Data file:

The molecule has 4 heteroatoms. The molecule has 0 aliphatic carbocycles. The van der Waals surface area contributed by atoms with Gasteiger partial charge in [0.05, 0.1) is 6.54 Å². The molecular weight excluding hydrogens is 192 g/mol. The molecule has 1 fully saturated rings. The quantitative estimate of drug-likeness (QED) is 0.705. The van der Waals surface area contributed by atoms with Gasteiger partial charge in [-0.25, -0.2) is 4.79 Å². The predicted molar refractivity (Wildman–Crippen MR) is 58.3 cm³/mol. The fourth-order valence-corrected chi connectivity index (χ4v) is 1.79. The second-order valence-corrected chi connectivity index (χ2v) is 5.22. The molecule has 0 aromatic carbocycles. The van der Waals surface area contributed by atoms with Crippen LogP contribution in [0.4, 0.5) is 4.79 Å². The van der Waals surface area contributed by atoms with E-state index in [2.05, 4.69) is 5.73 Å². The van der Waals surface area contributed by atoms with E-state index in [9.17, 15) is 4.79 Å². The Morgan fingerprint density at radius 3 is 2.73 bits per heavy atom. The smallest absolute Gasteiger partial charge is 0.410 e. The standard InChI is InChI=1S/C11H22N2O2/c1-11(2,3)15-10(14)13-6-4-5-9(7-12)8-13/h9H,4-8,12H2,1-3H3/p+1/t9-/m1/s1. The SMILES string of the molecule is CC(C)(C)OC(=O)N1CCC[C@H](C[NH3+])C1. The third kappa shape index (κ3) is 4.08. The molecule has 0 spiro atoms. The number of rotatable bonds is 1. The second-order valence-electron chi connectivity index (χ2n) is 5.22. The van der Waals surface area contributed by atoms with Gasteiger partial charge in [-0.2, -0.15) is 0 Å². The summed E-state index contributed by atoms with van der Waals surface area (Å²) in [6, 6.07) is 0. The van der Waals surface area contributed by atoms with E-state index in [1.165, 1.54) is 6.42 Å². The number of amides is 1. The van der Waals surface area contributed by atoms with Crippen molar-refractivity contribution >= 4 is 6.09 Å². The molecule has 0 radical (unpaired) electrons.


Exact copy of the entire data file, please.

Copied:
The molecule has 4 heteroatoms. The molecule has 0 aliphatic carbocycles. The van der Waals surface area contributed by atoms with Gasteiger partial charge in [0.05, 0.1) is 6.54 Å². The molecular weight excluding hydrogens is 192 g/mol. The molecule has 1 fully saturated rings. The quantitative estimate of drug-likeness (QED) is 0.705. The van der Waals surface area contributed by atoms with Gasteiger partial charge in [-0.25, -0.2) is 4.79 Å². The predicted molar refractivity (Wildman–Crippen MR) is 58.3 cm³/mol. The fourth-order valence-corrected chi connectivity index (χ4v) is 1.79. The second-order valence-corrected chi connectivity index (χ2v) is 5.22. The molecule has 0 aromatic carbocycles. The van der Waals surface area contributed by atoms with Crippen LogP contribution in [0.4, 0.5) is 4.79 Å². The van der Waals surface area contributed by atoms with E-state index in [2.05, 4.69) is 5.73 Å². The van der Waals surface area contributed by atoms with E-state index in [9.17, 15) is 4.79 Å². The Morgan fingerprint density at radius 3 is 2.73 bits per heavy atom. The smallest absolute Gasteiger partial charge is 0.410 e. The standard InChI is InChI=1S/C11H22N2O2/c1-11(2,3)15-10(14)13-6-4-5-9(7-12)8-13/h9H,4-8,12H2,1-3H3/p+1/t9-/m1/s1. The SMILES string of the molecule is CC(C)(C)OC(=O)N1CCC[C@H](C[NH3+])C1. The third kappa shape index (κ3) is 4.08. The molecule has 0 spiro atoms. The number of rotatable bonds is 1. The second-order valence-electron chi connectivity index (χ2n) is 5.22. The van der Waals surface area contributed by atoms with Gasteiger partial charge in [-0.2, -0.15) is 0 Å². The summed E-state index contributed by atoms with van der Waals surface area (Å²) in [6, 6.07) is 0. The van der Waals surface area contributed by atoms with E-state index in [1.165, 1.54) is 6.42 Å². The number of amides is 1. The van der Waals surface area contributed by atoms with Crippen molar-refractivity contribution >= 4 is 6.09 Å². The molecule has 0 radical (unpaired) electrons.